On the 26th October 2017, over 40 influential Muslim community representatives, with constituency, travelled from across England to share their perspectives on the impact of the terror attacks in London and Manchester in 2017. At a time of intense national scrutiny on Muslim communities a neutral space was felt necessary to discuss, identify, prioritise challenges and reach consensus on the solutions moving forward.
The aim of the discussion was to provide a positive platform for affected communities to share their reflections with parliamentarians, policy makers and national media representatives. Participation reflected a diverse network of grassroots community interlocutors including academics, community practitioners, faith and youth leaders and included communities from where the violent extremists emerged. The meeting was chaired by Dominic Grieve QC MP, Chairman of the Intelligence and Security Committee. Panellists and speakers included Max Hill QC, Independent Reviewer of Terrorism Legislation; Mohammed Khozbar, Chairman of Finsbury Park Mosque and Amna Abdul, a Libyan community psychologist from Manchester (pictured).
The discussion enabled a spotlight to be focused upon the ongoing challenges facing diverse Muslim communities since the unprecedented spate of terror attacks which shook the UK. This crisis brought into focus the challenges facing community-government relationships which if left unaddressed have consequences for all concerned. Participating national and local Muslim organisations feel underused, ignored and that the national government is out of sync with their concerns and visions for the future. Since the attacks, grievances continue to coalesce around perceived threats to ethnic and religious identity, in particular for young British Muslims. The subsequent sense of isolation and demoralisation is compounded by overwhelmingly negative media portrayals; a noticeable rise in religiously and racially aggravated hate crime; individual and community trauma caused by terror attacks and subsequent security response and a worrying disengagement of young Muslims from public life.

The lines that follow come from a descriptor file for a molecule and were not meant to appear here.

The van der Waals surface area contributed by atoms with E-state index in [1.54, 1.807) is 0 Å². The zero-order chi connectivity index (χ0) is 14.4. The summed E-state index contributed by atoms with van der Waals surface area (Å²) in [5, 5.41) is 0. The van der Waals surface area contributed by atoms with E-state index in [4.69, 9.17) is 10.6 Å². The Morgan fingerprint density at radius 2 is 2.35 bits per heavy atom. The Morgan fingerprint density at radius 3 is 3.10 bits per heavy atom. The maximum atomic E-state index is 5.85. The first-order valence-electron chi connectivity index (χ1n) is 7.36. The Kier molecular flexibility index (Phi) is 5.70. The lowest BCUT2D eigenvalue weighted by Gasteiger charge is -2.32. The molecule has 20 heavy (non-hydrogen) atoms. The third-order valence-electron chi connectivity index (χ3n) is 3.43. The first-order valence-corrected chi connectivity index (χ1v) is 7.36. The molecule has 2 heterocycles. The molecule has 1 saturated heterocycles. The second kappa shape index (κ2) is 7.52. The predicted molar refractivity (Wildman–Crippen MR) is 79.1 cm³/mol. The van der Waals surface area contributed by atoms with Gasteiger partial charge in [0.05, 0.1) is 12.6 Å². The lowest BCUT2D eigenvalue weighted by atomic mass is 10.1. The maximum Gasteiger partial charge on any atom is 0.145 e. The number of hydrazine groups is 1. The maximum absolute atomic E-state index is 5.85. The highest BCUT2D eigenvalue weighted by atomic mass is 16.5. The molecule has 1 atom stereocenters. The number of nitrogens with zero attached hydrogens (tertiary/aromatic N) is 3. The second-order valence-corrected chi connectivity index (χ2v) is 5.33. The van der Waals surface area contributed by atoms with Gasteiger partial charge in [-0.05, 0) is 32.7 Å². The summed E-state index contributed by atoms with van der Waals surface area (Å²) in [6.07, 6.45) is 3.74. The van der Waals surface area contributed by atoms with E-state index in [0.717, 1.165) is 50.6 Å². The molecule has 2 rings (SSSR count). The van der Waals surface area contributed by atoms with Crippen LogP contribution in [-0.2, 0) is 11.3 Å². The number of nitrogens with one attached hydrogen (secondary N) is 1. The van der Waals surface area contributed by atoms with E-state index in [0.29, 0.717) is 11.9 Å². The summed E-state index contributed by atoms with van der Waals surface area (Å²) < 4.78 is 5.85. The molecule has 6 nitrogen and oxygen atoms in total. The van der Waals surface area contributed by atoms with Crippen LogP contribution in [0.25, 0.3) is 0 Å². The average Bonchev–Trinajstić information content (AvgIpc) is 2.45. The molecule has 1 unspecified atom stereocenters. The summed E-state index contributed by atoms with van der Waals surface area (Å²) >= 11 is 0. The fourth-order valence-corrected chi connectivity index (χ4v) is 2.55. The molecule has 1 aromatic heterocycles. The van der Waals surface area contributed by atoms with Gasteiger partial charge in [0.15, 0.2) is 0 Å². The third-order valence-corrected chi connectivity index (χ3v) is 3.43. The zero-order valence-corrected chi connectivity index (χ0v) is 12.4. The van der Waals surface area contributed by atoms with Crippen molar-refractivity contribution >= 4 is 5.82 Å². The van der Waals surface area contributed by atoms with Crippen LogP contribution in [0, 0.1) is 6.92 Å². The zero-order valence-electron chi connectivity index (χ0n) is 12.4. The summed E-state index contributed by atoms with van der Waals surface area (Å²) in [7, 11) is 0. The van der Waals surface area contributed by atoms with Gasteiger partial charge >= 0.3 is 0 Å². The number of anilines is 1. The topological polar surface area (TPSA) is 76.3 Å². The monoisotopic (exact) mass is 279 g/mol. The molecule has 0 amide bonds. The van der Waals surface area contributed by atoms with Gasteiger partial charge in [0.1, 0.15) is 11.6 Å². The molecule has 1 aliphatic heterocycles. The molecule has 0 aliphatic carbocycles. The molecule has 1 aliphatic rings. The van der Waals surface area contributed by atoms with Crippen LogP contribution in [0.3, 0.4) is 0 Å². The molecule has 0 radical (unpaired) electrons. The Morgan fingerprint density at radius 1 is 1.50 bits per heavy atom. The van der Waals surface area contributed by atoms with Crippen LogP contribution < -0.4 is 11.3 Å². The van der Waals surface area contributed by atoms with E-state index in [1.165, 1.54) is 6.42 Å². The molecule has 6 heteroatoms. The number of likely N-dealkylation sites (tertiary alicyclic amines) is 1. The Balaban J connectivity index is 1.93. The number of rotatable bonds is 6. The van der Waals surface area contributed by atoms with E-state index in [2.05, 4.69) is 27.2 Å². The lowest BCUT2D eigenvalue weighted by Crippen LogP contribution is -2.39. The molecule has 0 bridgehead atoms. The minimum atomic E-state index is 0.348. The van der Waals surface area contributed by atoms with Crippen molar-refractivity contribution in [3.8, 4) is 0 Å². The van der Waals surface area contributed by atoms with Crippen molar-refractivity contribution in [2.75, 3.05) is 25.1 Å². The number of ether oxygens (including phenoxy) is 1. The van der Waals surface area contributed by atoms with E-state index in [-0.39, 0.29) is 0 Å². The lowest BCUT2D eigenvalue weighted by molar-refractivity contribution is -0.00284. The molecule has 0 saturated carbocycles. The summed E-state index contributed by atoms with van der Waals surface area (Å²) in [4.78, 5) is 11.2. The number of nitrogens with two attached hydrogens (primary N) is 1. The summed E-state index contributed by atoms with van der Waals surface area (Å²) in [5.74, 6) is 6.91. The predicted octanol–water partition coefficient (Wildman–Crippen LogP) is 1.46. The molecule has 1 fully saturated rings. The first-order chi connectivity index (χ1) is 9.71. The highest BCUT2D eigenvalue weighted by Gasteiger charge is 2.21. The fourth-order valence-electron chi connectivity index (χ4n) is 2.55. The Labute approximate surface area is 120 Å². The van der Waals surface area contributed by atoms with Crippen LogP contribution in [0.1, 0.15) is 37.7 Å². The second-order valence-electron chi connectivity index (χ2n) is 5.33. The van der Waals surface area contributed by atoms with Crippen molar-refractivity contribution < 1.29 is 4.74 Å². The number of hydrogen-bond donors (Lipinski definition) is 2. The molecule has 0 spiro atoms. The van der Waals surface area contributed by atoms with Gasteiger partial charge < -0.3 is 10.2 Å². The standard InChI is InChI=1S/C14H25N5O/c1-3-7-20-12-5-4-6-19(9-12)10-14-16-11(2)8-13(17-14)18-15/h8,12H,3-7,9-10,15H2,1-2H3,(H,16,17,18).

Since 2008, communities have been frustrated and have worked to change the active policy of ‘disengagement’ with perceived ‘problem’ Muslim groups. There is no ‘silver bullet’ which can answer the question of ‘how to respond to terrorism effectively’, however, limiting the spaces for inclusive discussion on key issues can fuel the chance for mistrust, misunderstanding and grievances being exploited by those at the extremes.